My apologies for delving into theory here, but this is rather important and something I need to think through. Writing blog posts helps.
When you do LGBT history you hear a lot about how we must never impose modern ideas of sexual and gender identity on people from the past. A man in ancient Greece did not see himself as “gay” in the same way that a modern man might see himself as gay, despite the fact that both of them have sex with men. Same-sex relations had a very different place in Classical Greek culture than they do in our own.
The same is true of trans people. We might say that a person from the past identified as a kurgarra, a kinaidos, a gallus, a hijra, a mukhannath, a ninauposkitzipxpe, a quariwarmi, a brother-boy or any of a range of other identities, but they would not identify as a transsexual because the word didn’t exist.
That’s fair enough, but inevitably where trans people are concerned the argument gets taken further and starts to be used as an excuse for invalidation of modern identities.
To start with, just because the word transsexual didn’t exist in ancient times that doesn’t mean that trans people didn’t exist. As the above (very incomplete) list of identities shows, people lived lives outside of the gender binary in most (if not all) cultures throughout history. Where we have no evidence it is probably because such people had to stay under the radar for fear of their lives.
A more subtle argument is that because the word transsexual didn’t exist then trans women from ancient times would not have identified as women, they would always have used a local identity that was some form of third gender.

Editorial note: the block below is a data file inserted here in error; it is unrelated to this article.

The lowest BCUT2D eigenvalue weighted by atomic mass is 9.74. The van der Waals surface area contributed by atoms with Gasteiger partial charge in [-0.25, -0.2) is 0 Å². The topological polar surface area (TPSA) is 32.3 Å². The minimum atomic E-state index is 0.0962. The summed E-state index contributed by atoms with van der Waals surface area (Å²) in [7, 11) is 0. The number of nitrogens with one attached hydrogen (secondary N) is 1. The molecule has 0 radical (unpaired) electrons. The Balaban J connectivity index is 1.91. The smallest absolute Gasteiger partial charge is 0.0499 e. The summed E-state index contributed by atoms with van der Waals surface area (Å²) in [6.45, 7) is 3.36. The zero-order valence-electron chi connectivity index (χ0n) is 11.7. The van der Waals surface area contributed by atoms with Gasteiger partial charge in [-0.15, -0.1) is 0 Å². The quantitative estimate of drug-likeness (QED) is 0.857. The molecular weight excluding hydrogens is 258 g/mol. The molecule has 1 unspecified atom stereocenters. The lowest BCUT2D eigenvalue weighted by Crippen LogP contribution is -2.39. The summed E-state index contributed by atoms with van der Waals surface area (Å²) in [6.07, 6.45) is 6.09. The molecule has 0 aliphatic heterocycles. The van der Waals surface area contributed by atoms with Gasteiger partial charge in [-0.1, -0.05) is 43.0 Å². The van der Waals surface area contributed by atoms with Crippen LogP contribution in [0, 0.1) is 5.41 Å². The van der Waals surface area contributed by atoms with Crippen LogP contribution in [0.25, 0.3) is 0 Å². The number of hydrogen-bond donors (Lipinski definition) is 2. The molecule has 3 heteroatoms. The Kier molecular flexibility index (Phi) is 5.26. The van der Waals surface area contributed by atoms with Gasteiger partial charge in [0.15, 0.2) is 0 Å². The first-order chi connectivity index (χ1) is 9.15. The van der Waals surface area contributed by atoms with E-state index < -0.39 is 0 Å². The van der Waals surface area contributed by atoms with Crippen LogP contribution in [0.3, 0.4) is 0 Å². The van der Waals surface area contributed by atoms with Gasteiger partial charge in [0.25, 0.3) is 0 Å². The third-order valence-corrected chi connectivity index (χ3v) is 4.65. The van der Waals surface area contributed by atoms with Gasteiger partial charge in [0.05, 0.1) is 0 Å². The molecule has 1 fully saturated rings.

The most obvious point to make here is that gender identity is not a set of discrete boxes you can pigeonhole people into. Take a look at any group of trans people today and you will find a wide range of identities. Many people change how they identify as they experiment with their lives in search of something that they are comfortable with. Even within my lifetime, non-binary was not a socially accepted identity, and gender clinics used to pressure non-binary patients to either leave or adopt a transsexual identity. The fact that non-binary didn’t exist as an acceptable identity didn’t stop non-binary people from feeling non-binary, any more than the fact that the word homosexual didn’t exist didn’t stop men from having sex with each other.
It therefore seems reasonable to me that if you were to be able to examine a group of trans people from the past — say a group of galli from ancient Rome — you would find a whole range of identities among them. That might include people who have become galli against their will, people who seem to us more like effeminate gay men, people whose gender is non-binary, and people who identify strongly as women.
However, there is a deeper and more insidious danger here. If you argue that trans women from the past could not identify as women because the word transsexual didn’t exist, then you are arguing that if you create a society in which the idea of a transsexual doesn’t exist then you can stop trans people from identifying as women — you are postulating a “cure”. And you are claiming that the whole idea of being trans is socially constructed.
Please, cis academic friends, stop doing this.